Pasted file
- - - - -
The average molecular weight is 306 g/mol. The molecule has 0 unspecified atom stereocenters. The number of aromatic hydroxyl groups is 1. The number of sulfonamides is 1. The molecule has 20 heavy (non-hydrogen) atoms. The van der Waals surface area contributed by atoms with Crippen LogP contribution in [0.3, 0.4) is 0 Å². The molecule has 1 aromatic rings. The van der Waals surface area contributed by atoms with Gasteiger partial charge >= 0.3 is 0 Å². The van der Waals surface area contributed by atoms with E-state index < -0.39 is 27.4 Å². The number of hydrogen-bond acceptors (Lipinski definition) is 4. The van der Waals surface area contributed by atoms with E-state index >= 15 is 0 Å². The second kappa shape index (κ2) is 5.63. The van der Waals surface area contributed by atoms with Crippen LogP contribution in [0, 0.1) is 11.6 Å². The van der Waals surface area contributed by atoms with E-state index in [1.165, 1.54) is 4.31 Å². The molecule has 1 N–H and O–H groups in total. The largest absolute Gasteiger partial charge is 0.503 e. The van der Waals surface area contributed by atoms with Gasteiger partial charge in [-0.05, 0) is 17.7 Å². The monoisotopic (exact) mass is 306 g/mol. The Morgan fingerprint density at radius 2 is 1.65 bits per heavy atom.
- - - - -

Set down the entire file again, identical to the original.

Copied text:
The average molecular weight is 306 g/mol. The molecule has 0 unspecified atom stereocenters. The number of aromatic hydroxyl groups is 1. The number of sulfonamides is 1. The molecule has 20 heavy (non-hydrogen) atoms. The van der Waals surface area contributed by atoms with Crippen LogP contribution in [0.3, 0.4) is 0 Å². The molecule has 1 aromatic rings. The van der Waals surface area contributed by atoms with Gasteiger partial charge >= 0.3 is 0 Å². The van der Waals surface area contributed by atoms with E-state index < -0.39 is 27.4 Å². The number of hydrogen-bond acceptors (Lipinski definition) is 4. The van der Waals surface area contributed by atoms with E-state index >= 15 is 0 Å². The second kappa shape index (κ2) is 5.63. The van der Waals surface area contributed by atoms with Crippen LogP contribution in [0, 0.1) is 11.6 Å². The van der Waals surface area contributed by atoms with E-state index in [1.165, 1.54) is 4.31 Å². The molecule has 1 N–H and O–H groups in total. The largest absolute Gasteiger partial charge is 0.503 e. The van der Waals surface area contributed by atoms with Gasteiger partial charge in [-0.05, 0) is 17.7 Å². The monoisotopic (exact) mass is 306 g/mol. The Morgan fingerprint density at radius 2 is 1.65 bits per heavy atom.